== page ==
229 F2d 887 Kyle v. Swift & Company

229 F.2d 887

Yeager Neil KYLE, Appellant,


SWIFT & COMPANY, a corporation, and The Great Atlantic and

Pacific Tea Company, a corporation, Appellees.

No. 7067.

United States Court of Appeals Fourth Circuit.

Argued Jan. 6, 1956.

Decided Feb. 7, 1956.

Bonn Brown, Elkins, W. Va., for appellant.

Keith Cunningham, Elkins, W. Va., for appellee Great Atlantic & Pacific Tea Co.

Jacob S. Hyer, Elkins, W. Va. (Milford L. Gibson, Elkins, W. Va., on the brief), for appellee Swift & Co.

Before PARKER, Chief Judge, and SOPER and DOBIE, Circuit Judges.

PARKER, Chief Judge.


This is an appeal from a judgment on a directed verdict for defendants in an action to recover damages on account of food poisoning. Plaintiff, a resident of Elkins, West Virginia, contends that he and the members of his family were rendered ill as the result of eating food which had been processed by the defendant Swift & Company and which had been purchased by him from the Great Atlantic & Pacific Tea Company at Elkins. The trial judge directed a verdict for defendants on the ground that the evidence was not sufficient to take the case to the jury on the theory that the illness of plaintiff and his family was caused by the food. In this we think there was error.


There was evidence to the effect that on December 7, 1953 plaintiff purchased from the A. & P. a package of sausages, commonly called 'wieners', manufactured by Swift & Company and enclosed in a cellophane wrapper bearing a stamp from which it could be inferred that December 3 was the date of manufacture These, with a can of baked beans, also purchased from the A. & P., were eaten by plaintiff and his family for supper. These were the only articles of food which were eaten by all members of the family at that time or for a period of two days prior thereto. Plaintiff testified that the 'wiener' which he ate was unusually juicy and tasted 'strange'. Before midnight all members of the family became violently ill, with abdominal pains, vomiting, diarrhea and other symptoms of food poisoning. They were attended by two physicians, both of whom testified that the illness could have been caused by food poisoning and gave that as their diagnosis.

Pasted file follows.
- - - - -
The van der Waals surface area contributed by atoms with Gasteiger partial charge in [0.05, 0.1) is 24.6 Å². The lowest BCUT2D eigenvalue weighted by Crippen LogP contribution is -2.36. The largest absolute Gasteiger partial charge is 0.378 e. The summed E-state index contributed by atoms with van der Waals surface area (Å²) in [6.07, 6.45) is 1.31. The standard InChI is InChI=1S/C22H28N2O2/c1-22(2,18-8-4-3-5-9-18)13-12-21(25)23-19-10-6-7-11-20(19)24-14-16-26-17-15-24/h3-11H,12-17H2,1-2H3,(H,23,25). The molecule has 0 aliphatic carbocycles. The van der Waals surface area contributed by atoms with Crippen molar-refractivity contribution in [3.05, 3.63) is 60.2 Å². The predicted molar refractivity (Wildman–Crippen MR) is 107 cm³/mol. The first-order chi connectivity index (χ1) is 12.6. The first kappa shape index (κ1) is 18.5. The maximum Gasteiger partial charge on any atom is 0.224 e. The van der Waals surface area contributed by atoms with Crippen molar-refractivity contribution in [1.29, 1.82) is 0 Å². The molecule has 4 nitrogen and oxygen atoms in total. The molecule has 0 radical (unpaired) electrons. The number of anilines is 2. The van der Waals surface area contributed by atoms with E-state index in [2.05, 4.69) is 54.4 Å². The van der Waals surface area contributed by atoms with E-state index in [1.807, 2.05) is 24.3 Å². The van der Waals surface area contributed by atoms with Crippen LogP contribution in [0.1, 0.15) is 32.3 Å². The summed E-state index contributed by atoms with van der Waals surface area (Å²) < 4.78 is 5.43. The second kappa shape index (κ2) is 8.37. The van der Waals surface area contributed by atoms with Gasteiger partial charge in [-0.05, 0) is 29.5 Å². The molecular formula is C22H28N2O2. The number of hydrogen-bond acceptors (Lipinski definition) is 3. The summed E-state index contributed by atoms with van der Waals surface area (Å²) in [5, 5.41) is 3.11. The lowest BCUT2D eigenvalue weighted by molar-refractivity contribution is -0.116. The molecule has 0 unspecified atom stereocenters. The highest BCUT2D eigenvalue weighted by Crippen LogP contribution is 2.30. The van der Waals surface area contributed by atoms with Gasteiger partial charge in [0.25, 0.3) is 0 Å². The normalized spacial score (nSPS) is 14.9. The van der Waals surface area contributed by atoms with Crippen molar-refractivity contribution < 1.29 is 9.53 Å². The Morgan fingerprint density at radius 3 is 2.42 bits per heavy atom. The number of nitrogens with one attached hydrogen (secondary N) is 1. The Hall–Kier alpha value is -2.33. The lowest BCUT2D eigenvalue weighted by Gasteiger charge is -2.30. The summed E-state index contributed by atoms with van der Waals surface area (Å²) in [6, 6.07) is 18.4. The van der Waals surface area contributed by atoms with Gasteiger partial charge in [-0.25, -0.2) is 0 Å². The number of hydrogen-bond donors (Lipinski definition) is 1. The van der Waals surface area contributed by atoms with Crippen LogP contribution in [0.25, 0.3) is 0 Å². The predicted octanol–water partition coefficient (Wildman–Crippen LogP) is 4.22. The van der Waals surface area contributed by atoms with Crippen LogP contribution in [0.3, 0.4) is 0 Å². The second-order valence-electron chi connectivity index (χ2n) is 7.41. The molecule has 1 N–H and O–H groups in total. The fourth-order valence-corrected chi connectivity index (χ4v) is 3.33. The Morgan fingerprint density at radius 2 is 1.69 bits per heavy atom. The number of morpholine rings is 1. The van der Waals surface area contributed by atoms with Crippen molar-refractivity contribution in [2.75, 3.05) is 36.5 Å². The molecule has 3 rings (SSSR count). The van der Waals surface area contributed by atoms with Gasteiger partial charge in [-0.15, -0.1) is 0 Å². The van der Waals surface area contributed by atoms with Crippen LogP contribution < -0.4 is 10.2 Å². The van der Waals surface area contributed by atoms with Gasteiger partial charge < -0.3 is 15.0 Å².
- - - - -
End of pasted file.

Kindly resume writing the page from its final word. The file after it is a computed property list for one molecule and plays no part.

The illness of plaintiff and his family lasted for several days and one of the members of the family had to be carried to the hospital, where the entry was 'Food poisoning, or gastro-enteritis, acute, severe'. One of the physicians, Dr. Roberts, was asked the question: 'Q. From the case history, and from your treatment and diagnosis of these patients, what, in your opinion was the cause of their illness, this gasto-enteritis, or food poisoning?' He answered 'They gave a history of eating the hot dogs, and that seemed to me to fit the picture. They had all eaten them and all became sick'. He also testified that meat is a good culture medium for the type of bacilli causing such illness and that, in view of the incubation period for this type of bacilli, it was his opinion that the supper meal was the time of exposure. He eliminated as possible causes certain more slowly incubating organisms for the reason that the illness was not attended by the disorders of the nervous system and paralysis which accompany illness caused by such organisms.